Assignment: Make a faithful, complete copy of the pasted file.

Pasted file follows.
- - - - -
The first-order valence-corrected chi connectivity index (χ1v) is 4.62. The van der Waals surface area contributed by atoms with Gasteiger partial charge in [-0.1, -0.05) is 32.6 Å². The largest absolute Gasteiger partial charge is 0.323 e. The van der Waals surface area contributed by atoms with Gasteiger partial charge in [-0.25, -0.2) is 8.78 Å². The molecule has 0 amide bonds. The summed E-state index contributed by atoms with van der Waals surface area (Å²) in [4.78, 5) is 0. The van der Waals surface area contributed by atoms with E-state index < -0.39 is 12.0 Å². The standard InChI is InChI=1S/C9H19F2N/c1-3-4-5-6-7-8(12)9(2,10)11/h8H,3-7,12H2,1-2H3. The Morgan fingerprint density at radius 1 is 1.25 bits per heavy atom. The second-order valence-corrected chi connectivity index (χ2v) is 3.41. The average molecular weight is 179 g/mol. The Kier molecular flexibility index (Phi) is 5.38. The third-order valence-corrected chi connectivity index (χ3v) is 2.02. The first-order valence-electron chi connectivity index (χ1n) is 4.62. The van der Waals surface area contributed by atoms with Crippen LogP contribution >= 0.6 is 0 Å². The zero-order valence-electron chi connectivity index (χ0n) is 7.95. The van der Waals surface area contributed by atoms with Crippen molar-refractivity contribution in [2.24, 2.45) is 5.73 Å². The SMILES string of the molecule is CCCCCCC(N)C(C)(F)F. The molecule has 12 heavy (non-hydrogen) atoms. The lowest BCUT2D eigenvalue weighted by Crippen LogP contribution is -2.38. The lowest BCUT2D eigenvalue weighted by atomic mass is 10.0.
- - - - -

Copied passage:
The first-order valence-corrected chi connectivity index (χ1v) is 4.62. The van der Waals surface area contributed by atoms with Gasteiger partial charge in [-0.1, -0.05) is 32.6 Å². The largest absolute Gasteiger partial charge is 0.323 e. The van der Waals surface area contributed by atoms with Gasteiger partial charge in [-0.25, -0.2) is 8.78 Å². The molecule has 0 amide bonds. The summed E-state index contributed by atoms with van der Waals surface area (Å²) in [4.78, 5) is 0. The van der Waals surface area contributed by atoms with E-state index < -0.39 is 12.0 Å². The standard InChI is InChI=1S/C9H19F2N/c1-3-4-5-6-7-8(12)9(2,10)11/h8H,3-7,12H2,1-2H3. The Morgan fingerprint density at radius 1 is 1.25 bits per heavy atom. The second-order valence-corrected chi connectivity index (χ2v) is 3.41. The average molecular weight is 179 g/mol. The Kier molecular flexibility index (Phi) is 5.38. The third-order valence-corrected chi connectivity index (χ3v) is 2.02. The first-order valence-electron chi connectivity index (χ1n) is 4.62. The van der Waals surface area contributed by atoms with Crippen LogP contribution >= 0.6 is 0 Å². The zero-order valence-electron chi connectivity index (χ0n) is 7.95. The van der Waals surface area contributed by atoms with Crippen molar-refractivity contribution in [2.24, 2.45) is 5.73 Å². The SMILES string of the molecule is CCCCCCC(N)C(C)(F)F. The molecule has 12 heavy (non-hydrogen) atoms. The lowest BCUT2D eigenvalue weighted by Crippen LogP contribution is -2.38. The lowest BCUT2D eigenvalue weighted by atomic mass is 10.0.